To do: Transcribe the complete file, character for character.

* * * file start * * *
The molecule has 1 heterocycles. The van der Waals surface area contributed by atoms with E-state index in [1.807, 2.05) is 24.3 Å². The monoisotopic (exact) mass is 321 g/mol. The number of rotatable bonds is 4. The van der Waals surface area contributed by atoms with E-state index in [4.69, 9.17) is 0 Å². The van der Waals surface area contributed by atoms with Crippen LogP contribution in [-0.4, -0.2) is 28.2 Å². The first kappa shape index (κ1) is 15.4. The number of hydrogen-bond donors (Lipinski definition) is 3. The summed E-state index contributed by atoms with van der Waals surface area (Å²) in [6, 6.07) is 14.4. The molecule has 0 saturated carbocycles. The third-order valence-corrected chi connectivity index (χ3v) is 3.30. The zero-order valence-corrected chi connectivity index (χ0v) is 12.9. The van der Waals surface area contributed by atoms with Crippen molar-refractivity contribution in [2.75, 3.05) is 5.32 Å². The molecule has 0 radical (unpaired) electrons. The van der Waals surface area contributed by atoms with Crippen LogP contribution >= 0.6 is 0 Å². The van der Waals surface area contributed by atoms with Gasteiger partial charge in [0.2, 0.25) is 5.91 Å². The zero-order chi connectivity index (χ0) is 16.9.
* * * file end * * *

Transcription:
The molecule has 1 heterocycles. The van der Waals surface area contributed by atoms with E-state index in [1.807, 2.05) is 24.3 Å². The monoisotopic (exact) mass is 321 g/mol. The number of rotatable bonds is 4. The van der Waals surface area contributed by atoms with E-state index in [4.69, 9.17) is 0 Å². The van der Waals surface area contributed by atoms with Crippen LogP contribution in [-0.4, -0.2) is 28.2 Å². The first kappa shape index (κ1) is 15.4. The number of hydrogen-bond donors (Lipinski definition) is 3. The summed E-state index contributed by atoms with van der Waals surface area (Å²) in [6, 6.07) is 14.4. The molecule has 0 saturated carbocycles. The third-order valence-corrected chi connectivity index (χ3v) is 3.30. The zero-order valence-corrected chi connectivity index (χ0v) is 12.9. The van der Waals surface area contributed by atoms with Crippen molar-refractivity contribution in [2.75, 3.05) is 5.32 Å². The molecule has 0 radical (unpaired) electrons. The van der Waals surface area contributed by atoms with Crippen LogP contribution >= 0.6 is 0 Å². The van der Waals surface area contributed by atoms with Gasteiger partial charge in [0.2, 0.25) is 5.91 Å². The zero-order chi connectivity index (χ0) is 16.9.